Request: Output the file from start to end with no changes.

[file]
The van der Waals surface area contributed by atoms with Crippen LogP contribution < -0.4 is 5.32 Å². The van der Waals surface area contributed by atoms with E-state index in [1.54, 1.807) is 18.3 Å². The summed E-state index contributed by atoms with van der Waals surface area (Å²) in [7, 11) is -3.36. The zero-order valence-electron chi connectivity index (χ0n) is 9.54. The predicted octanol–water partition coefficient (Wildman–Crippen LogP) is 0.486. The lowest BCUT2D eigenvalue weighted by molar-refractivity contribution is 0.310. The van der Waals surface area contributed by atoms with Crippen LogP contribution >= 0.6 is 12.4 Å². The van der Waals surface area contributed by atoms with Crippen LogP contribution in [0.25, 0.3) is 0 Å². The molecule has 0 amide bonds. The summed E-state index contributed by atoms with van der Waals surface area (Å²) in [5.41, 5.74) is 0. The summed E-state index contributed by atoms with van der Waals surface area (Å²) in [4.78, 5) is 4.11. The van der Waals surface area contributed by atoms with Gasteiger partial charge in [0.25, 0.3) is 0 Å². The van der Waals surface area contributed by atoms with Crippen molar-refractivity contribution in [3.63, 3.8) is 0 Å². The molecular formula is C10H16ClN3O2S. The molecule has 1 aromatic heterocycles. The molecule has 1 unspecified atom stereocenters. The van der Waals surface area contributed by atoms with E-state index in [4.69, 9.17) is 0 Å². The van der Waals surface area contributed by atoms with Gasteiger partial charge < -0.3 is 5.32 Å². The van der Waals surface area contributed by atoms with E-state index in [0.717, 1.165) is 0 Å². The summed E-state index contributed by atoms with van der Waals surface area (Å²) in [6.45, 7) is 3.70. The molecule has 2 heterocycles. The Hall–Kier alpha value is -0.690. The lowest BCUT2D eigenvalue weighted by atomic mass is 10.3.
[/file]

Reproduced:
The van der Waals surface area contributed by atoms with Crippen LogP contribution < -0.4 is 5.32 Å². The van der Waals surface area contributed by atoms with E-state index in [1.54, 1.807) is 18.3 Å². The summed E-state index contributed by atoms with van der Waals surface area (Å²) in [7, 11) is -3.36. The zero-order valence-electron chi connectivity index (χ0n) is 9.54. The predicted octanol–water partition coefficient (Wildman–Crippen LogP) is 0.486. The lowest BCUT2D eigenvalue weighted by molar-refractivity contribution is 0.310. The van der Waals surface area contributed by atoms with Crippen LogP contribution >= 0.6 is 12.4 Å². The van der Waals surface area contributed by atoms with Crippen LogP contribution in [0.25, 0.3) is 0 Å². The molecule has 0 amide bonds. The summed E-state index contributed by atoms with van der Waals surface area (Å²) in [5.41, 5.74) is 0. The summed E-state index contributed by atoms with van der Waals surface area (Å²) in [4.78, 5) is 4.11. The van der Waals surface area contributed by atoms with Gasteiger partial charge in [0.25, 0.3) is 0 Å². The van der Waals surface area contributed by atoms with Crippen molar-refractivity contribution in [3.63, 3.8) is 0 Å². The molecular formula is C10H16ClN3O2S. The molecule has 1 aromatic heterocycles. The molecule has 1 unspecified atom stereocenters. The van der Waals surface area contributed by atoms with E-state index in [4.69, 9.17) is 0 Å². The van der Waals surface area contributed by atoms with Gasteiger partial charge < -0.3 is 5.32 Å². The van der Waals surface area contributed by atoms with E-state index in [0.717, 1.165) is 0 Å². The summed E-state index contributed by atoms with van der Waals surface area (Å²) in [6.45, 7) is 3.70. The molecule has 2 heterocycles. The Hall–Kier alpha value is -0.690. The lowest BCUT2D eigenvalue weighted by atomic mass is 10.3.